• Using PCB design software takes some expertise and learning.  It’s not that hard (heck, I’ve done quite well using Eagle PCB, and I’m a software guy), but there’s definitely a somewhat scary learning curve both when designing the PCB and getting it manufactured.
    • Other software might be easier than Eagle PCB, especially software integrated with a specific board house.  But any general purpose PCB design software will have a learning curve, because it has to be able to handle so many design possibilities.
  • High voltage and high current take even more expertise.  You can do high current and high voltage on a PCB, but you’ll have to know even more about topics such as creep distances, trace widths, PCB copper amounts, board materials, and thermal dissipation to do it right.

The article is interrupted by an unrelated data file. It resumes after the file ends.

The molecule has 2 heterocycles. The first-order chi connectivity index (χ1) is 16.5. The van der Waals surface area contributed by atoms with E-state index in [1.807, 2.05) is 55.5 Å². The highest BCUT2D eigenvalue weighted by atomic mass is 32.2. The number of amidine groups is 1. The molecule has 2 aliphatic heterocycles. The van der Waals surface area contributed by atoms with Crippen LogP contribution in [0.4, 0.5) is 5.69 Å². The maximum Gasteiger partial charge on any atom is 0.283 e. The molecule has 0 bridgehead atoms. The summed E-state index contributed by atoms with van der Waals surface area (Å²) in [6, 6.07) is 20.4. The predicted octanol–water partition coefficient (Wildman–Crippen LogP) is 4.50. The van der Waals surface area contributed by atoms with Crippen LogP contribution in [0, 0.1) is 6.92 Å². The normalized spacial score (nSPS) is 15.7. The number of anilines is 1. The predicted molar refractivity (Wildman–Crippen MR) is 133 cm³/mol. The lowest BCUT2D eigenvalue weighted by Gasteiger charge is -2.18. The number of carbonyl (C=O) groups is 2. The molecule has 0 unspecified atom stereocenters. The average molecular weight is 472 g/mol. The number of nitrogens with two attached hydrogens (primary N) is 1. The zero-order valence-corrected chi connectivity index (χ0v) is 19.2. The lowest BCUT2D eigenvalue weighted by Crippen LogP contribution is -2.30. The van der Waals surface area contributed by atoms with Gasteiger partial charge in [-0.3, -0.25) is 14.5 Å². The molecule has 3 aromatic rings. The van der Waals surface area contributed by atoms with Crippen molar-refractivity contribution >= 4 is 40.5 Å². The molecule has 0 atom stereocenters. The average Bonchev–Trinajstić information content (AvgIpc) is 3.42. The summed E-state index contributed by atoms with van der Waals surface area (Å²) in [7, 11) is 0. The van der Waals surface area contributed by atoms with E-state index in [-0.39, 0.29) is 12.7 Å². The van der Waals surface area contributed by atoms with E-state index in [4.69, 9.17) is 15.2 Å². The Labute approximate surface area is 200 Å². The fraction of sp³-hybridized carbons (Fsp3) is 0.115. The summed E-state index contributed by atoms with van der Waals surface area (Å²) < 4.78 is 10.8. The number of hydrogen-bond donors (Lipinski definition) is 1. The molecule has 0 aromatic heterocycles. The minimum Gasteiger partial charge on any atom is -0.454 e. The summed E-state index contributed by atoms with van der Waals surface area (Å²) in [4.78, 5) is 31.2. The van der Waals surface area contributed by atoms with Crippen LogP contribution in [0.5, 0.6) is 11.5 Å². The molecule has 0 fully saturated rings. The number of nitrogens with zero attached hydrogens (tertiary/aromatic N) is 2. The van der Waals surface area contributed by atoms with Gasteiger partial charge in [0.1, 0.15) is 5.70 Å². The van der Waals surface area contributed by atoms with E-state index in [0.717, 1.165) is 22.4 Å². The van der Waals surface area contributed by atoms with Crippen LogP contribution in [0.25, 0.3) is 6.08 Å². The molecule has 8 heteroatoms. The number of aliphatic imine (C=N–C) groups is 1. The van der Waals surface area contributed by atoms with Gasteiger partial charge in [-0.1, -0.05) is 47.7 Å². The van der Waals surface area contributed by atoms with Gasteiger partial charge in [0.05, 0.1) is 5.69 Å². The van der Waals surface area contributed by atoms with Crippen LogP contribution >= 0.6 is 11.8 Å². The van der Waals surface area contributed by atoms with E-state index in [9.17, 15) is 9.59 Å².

• So I wouldn’t be making a PCB for a 35kW 480V motor (although it could be done…)
  • Your favorite components might not play well.  One reason I use Panasonic PLCs instead of, say, Siemens’ intriguing S7-1200 is that I can easily make ribbon cables to go from the Panasonic PLC to a custom PCB, but I can’t for the S7-1200 (since it uses terminal blocks).

Another option is to have somebody else design and/or make a custom PCB for you (Wago is one possibility, and I’m sure there are others).  I doubt this approach makes sense for small volumes.  For example, I’ve done some research on getting our PCBs assembled, and prices I’ve seen at our volumes aren’t even close to reasonable.

February 17, 2011   No Comments

Win7-64 Thinks My Card Reader Is Infrared

I like my Emprex CS561 59-in-1 USB card reader; it’s compact, reads almost everything (including SIM cards), and has a built-in USB plug.